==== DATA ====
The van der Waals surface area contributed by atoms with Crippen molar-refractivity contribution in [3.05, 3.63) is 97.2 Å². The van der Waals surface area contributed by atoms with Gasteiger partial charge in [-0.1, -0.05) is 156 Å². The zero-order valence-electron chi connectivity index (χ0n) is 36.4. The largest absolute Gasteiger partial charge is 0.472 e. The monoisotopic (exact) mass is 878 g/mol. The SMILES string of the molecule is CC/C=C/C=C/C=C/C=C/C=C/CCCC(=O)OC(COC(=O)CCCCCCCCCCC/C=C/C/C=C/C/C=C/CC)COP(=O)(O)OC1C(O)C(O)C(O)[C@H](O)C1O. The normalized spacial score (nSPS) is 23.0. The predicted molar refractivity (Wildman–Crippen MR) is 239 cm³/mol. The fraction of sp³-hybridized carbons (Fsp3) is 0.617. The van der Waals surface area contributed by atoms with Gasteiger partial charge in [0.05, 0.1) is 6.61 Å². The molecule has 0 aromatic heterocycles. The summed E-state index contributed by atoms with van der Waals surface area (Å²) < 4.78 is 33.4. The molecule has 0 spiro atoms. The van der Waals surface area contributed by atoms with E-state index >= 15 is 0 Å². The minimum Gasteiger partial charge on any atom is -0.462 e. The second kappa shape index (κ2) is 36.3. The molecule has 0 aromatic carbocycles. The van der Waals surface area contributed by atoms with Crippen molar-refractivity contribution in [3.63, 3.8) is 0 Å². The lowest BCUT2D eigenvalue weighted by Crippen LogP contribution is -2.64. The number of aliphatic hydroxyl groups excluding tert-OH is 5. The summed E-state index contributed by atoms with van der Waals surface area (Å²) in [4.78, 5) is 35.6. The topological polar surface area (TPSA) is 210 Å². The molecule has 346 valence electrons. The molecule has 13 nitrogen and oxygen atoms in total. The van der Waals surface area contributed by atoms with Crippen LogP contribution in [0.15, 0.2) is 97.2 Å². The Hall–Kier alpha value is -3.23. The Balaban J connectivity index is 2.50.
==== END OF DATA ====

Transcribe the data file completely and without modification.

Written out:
The van der Waals surface area contributed by atoms with Crippen molar-refractivity contribution in [3.05, 3.63) is 97.2 Å². The van der Waals surface area contributed by atoms with Gasteiger partial charge in [-0.1, -0.05) is 156 Å². The zero-order valence-electron chi connectivity index (χ0n) is 36.4. The largest absolute Gasteiger partial charge is 0.472 e. The monoisotopic (exact) mass is 878 g/mol. The SMILES string of the molecule is CC/C=C/C=C/C=C/C=C/C=C/CCCC(=O)OC(COC(=O)CCCCCCCCCCC/C=C/C/C=C/C/C=C/CC)COP(=O)(O)OC1C(O)C(O)C(O)[C@H](O)C1O. The normalized spacial score (nSPS) is 23.0. The predicted molar refractivity (Wildman–Crippen MR) is 239 cm³/mol. The fraction of sp³-hybridized carbons (Fsp3) is 0.617. The van der Waals surface area contributed by atoms with Gasteiger partial charge in [0.05, 0.1) is 6.61 Å². The molecule has 0 aromatic heterocycles. The summed E-state index contributed by atoms with van der Waals surface area (Å²) < 4.78 is 33.4. The molecule has 0 spiro atoms. The van der Waals surface area contributed by atoms with E-state index >= 15 is 0 Å². The minimum Gasteiger partial charge on any atom is -0.462 e. The second kappa shape index (κ2) is 36.3. The molecule has 0 aromatic carbocycles. The van der Waals surface area contributed by atoms with Crippen molar-refractivity contribution in [3.63, 3.8) is 0 Å². The lowest BCUT2D eigenvalue weighted by Crippen LogP contribution is -2.64. The number of aliphatic hydroxyl groups excluding tert-OH is 5. The summed E-state index contributed by atoms with van der Waals surface area (Å²) in [4.78, 5) is 35.6. The topological polar surface area (TPSA) is 210 Å². The molecule has 346 valence electrons. The molecule has 13 nitrogen and oxygen atoms in total. The van der Waals surface area contributed by atoms with Crippen LogP contribution in [0.15, 0.2) is 97.2 Å². The Hall–Kier alpha value is -3.23. The Balaban J connectivity index is 2.50.